Historical linguistics concerns itself with how the modern languages we speak today came to be the way they are. The book presents, for the first time, a collection of work done in historical linguistics from the perspective of Lexical-Functional Grammar (LFG), a lexical unification-based theory. The problems tackled are representative of the field of historical linguistics in general however, this volumes stands apart through the number and type of languages surveyed. In addition to presenting new approaches to data from much studied languages like Italian and English, the book introduces issues in the diachronic development of less well studied languages, including Pennsylvania Dutch, the South Asian language Urdu/Hindi, and the Australian languages Warlpiri and Warumungu.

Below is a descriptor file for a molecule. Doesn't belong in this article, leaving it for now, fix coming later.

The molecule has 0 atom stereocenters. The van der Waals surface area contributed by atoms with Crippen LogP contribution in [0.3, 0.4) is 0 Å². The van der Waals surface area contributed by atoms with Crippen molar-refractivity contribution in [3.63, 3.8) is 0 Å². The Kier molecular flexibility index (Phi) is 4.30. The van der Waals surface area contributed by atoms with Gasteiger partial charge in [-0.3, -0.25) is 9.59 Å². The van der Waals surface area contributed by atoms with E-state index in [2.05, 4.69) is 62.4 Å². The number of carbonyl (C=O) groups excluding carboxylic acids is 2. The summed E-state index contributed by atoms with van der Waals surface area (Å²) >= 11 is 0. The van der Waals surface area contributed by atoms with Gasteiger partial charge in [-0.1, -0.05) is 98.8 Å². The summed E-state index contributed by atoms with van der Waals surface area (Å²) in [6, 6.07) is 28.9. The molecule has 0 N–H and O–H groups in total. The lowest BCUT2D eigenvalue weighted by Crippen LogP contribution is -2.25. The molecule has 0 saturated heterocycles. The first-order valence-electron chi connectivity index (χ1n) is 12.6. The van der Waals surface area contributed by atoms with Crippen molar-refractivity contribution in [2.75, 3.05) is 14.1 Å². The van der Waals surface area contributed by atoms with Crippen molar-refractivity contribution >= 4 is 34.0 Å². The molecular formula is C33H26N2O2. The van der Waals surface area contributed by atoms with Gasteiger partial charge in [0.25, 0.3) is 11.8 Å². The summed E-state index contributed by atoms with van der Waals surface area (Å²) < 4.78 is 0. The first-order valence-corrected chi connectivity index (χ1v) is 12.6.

The papers in this collection use LFG to examine morphosyntactic diachronic developments in a variety of typologically diverse languages. This perspective allows for a fresh look at phenomena which have been the subject of much attention within historical linguistics: the development or shift of case marking systems, the rise of auxiliaries, the origins of complex predication involving verb particles or light verbs, and the formation of complementizers.